Wasting food is one of the things that drives me up-a-wall nuts. I mean it makes my skin crawl. I inherited this from my mother, I think. She would, and still is, ashamed when food gets wasted. I feel likewise. It’s not a nice feelings knowing that you could have eaten it but somehow missed the mark. Generally food gets lost in the fridge. That sounds silly I know, it’s only a few cubic feet of space. But there are so many bins, compartments, shelves, and cubbies. It’s hard to keep track of everything.
If you’re like me there’s all manner of stuff in your fridge. I have reusable containers all over my fridge. Simple syrup, homemade coffee syrup, veggies, chicken, homemade caramel, cheese, left-overs, desserts, etc…the list goes on and on and on. It’s stuffed. I sometimes can’t see a carton of milk that’s in the fridge and go out and buy a duplicate I didn’t need. That’s a full fridge. I’ve pared and purged my possessions down to a minimal level at this point. But my fridge still looks like I’m hanging on to the notion that the world might end tomorrow (and it might – you never know – it would be nice to have a few slices of leftover bacon hanging around if that asteroid slams into the Earth’s crust somewhere – ya know?)
But here’s the rub. Collectively, we as consumers are responsible for more wasted food than farmers, grocery stores, or any other part of the food supply chain. That’s staggering. The average American today wastes 50 percent more food than 40 years ago. Ouch. The Queen is not amused. Just look for yourself.
That lady is totally not amused. The UK recently turned out a program that simply made consumers aware of what they were throwing out and how much it was costing them. The net result? An 18% drop in food waste. That’s impressive for what’s little more than a PSA campaign. So what are we throwing away? Check out this little infographic from the USDA.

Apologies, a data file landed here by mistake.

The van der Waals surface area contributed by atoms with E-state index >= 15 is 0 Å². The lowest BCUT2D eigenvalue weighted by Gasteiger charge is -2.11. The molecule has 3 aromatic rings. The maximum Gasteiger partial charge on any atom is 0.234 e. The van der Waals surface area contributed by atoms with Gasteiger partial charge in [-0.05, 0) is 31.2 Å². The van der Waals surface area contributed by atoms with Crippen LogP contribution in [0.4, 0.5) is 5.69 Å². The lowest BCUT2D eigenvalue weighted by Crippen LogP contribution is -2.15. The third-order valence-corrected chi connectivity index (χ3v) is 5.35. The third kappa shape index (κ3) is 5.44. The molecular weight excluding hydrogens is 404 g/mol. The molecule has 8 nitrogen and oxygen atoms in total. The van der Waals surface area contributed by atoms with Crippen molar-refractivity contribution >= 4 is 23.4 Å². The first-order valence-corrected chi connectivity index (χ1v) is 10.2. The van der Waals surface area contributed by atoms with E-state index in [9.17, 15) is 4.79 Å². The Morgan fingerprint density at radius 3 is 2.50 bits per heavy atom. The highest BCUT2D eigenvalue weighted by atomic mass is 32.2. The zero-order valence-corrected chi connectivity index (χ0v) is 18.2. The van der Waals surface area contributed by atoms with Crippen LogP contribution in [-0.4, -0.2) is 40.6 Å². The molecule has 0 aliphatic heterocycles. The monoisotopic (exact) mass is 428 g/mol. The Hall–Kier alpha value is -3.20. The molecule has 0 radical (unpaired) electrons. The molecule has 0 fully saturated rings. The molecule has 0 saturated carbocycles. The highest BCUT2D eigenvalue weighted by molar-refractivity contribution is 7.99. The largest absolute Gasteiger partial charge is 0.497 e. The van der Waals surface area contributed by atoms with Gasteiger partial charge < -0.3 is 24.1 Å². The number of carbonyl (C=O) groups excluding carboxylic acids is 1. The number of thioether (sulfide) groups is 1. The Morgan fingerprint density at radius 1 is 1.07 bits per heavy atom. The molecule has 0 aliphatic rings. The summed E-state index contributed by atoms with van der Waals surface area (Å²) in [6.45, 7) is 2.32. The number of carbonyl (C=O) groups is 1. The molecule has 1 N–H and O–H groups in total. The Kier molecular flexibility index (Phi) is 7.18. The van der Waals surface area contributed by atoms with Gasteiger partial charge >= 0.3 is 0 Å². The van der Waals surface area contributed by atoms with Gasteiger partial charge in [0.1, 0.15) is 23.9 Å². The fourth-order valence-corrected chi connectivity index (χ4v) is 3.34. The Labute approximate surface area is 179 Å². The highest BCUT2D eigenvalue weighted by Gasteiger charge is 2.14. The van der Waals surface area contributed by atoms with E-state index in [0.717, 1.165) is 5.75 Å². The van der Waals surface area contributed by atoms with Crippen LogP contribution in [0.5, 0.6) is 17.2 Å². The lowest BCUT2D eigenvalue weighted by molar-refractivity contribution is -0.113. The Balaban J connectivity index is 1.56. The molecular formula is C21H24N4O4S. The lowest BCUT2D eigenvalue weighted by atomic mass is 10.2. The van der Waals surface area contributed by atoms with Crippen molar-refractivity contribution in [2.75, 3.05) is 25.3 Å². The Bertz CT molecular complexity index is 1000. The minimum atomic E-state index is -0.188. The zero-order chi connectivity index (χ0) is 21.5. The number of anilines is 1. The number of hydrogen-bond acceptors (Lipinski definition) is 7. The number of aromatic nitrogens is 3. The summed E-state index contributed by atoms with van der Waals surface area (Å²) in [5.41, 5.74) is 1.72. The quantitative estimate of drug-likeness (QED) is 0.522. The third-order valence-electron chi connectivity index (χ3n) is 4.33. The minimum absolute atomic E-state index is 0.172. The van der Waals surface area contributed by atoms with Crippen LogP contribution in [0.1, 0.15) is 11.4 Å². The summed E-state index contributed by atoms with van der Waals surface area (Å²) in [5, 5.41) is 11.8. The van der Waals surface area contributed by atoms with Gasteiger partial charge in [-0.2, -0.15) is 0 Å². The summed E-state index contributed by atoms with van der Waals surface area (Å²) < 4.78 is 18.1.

There are some mighty expensive items on that list. Cheese ain’t cheap. Neither is fish, or any protein for that matter.
The average American family of four throws out an estimated $130 to $175 in uneaten or spoiled food every month. That’s a lot of food heading out the door. You could make a hell of a dent in your credit card payments with that every month. So what to do about it? Perhaps you just need an “eat me first box” in your fridge.
Yuka at the Clossette blog writes, a fridge triage box is a behavior modification system (in all actuality – just a bright green shoebox with a sign on it) that makes it hard to ignore what food is going to go bad first. Especially because it’s green. And you know – the giant sign. What a great idea though. Put it right in front of your face – “Hey stupid – this is going bad soon – eat it!” No better way to make sure nothing ends up in the trash uneaten. This is a free money – a grand or more in your pocket every year. $150 a month is enough to finance a cheap used car. That’s some real coin.
All you need is a shoe box and a big sign that’s hard to ignore. Place items that are heading toward the end of their useful life into the box. And then make sure that you look at that box first before you head anywhere else in the fridge. Making yourself a snack? Use something from the box. Making dinner? Do likewise. You’ll be saving yourself money everyday and keeping the landfill a bit less cluttered from your waste. I just made mine this evening and I’m already finding it’s keeping my attention and making me think about what I’m making. It’s even informing what I buy at the store. “Do I need all this?? Will I use it all by the time it goes bad?” It’s amazing what one little shoe box can accomplish.